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What is Visual Merchandising and How Too Much of It Can Harm a Retail Store?

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Some people call it visual merchandising while others call it visual noise. Regardless of the label, product displays posters, promotional materials and products in a retail store all combine to create a visual impact. In that sense, they are noise, craving for attention from shoppers.

Visual merchandising is nothing but the art of exhibiting merchandise in a style, which is alluring to the eyes. As the saying goes “First impressions last”, this is also true in the world of merchandising display.

Why Apply Visual Merchandising?

There are times when products that were thought to be of high quality, that every market test and analysis concluded were going to be a hit with the market failed miserably. When such a mishap happens, there is a predisposition to either blame the manufacturer, the market research company or even the economy. However, in many cases, it turns out that it is not just about the quality of the products; presentation of the product is also an essential component of the sales process.

Sales are dependent on good marketing. A huge part of retail marketing is visual merchandising. Those retail organizations that understand this concept are the most successful in the industry today. Retailers who fail to make the link between good visual merchandising displays and sales continue to struggle.

The most important element of visual merchandise displays is the psychology behind the process. People purchase emotionally even though they might justify their purchase decision rationally. Consequently, it is crucial that the psychological viewpoint of visual merchandise display is given key consideration in any retail establishment.

Visual merchandisers use season based displays to introduce new products arrival to customers. The arrival of summer, winter, holiday seasons such as Christmas, Easter and other special events are displayed on season based displays systematically and stock related to those seasons are displayed during those periods to increase conversions.

By using creative visual displays, the core strategy of visual merchandising, you make a positive, long lasting, visual connection with potential buyers of your product. For example, retail stores display discounted products or those advertised as buy one; get one free. Displays can also be used to promote products that are overstocked.

Now, let’s discuss the negative impact of Visual merchandising

Where is a shopper supposed to look in a store with plenty of posters, displays and other materials craving for attention?

Sometimes, retail stores are too visually cluttered to be effective. The best way to discover this is to:

1. Observe customers as they enter and browse the store.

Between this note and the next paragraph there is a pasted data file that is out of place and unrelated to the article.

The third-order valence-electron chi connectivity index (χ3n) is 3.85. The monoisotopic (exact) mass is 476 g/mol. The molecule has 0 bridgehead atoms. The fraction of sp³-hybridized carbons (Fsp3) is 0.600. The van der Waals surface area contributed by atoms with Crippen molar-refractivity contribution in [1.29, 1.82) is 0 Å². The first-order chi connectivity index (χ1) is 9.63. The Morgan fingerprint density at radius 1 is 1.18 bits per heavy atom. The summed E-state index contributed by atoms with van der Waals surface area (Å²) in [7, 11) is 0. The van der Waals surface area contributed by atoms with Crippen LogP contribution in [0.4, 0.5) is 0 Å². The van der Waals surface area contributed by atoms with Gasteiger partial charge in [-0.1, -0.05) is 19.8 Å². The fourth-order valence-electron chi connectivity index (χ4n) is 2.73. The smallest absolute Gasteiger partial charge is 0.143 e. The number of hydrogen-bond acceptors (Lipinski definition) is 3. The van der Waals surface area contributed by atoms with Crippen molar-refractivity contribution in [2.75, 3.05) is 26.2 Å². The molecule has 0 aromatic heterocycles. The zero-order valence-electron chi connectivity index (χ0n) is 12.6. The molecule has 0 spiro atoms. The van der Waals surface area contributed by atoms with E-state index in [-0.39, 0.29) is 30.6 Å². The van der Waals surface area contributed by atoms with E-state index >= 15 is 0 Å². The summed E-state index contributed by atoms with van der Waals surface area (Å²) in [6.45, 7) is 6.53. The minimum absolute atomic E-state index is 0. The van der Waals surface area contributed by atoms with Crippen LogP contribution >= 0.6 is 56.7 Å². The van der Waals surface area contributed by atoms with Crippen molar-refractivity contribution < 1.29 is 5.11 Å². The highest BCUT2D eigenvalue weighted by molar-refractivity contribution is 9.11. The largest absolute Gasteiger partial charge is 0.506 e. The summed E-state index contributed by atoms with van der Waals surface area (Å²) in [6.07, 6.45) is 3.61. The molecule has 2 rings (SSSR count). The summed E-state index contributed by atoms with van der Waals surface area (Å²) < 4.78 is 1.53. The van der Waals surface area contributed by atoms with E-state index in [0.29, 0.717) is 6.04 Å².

2. Where do their eyes look at what are they drawn to?

3. Do they notice displays?

4. What do they pass by?

5. What products do they browse and for how long?

6. Where do they move to next?

7. What is the success of major displays in driving incremental sales?

Answer these questions and you start to develop a feeling for the effectiveness of the visual noise in the store.

Some suppliers will tell you a different story. They want their products on display regardless of what the sales impact may be for your business. They see such displays as promoting their brand – like a billboard.

Another way to observe customer interaction with displays, promotions and other visual presentations in-store is to watch security camera footage on fast forward. Notice how many times customers appear to notice a prime position display. It could be that the visual merchandising effort is achieving little more than filling space.

In a busy retail store with plenty of customer traffic, an approach worth considering is less is more. Sometimes, cutting back on visual noise can help draw attention to the products you want to promote.

To choose the displays, posters and other visual material you want to take down, look at sales data. If a product is not responding to additional effort, it should be a candidate for reduces display space allocation.

It could be that you replace a big bold display with something more strategic and better located. These are decisions to be made by senior business management as they involve strategy.

If you do take a retail display down, track the sales result to ensure that there is no negative impact as a result.

By reducing the visual noise volume in a retail store, you provide more fresh air for the remaining displays. The goal is to have more eyeballs noticing them and therefore following the call to action.

Good visual merchandising is all about business strategy and driving better outcomes for the retail business.

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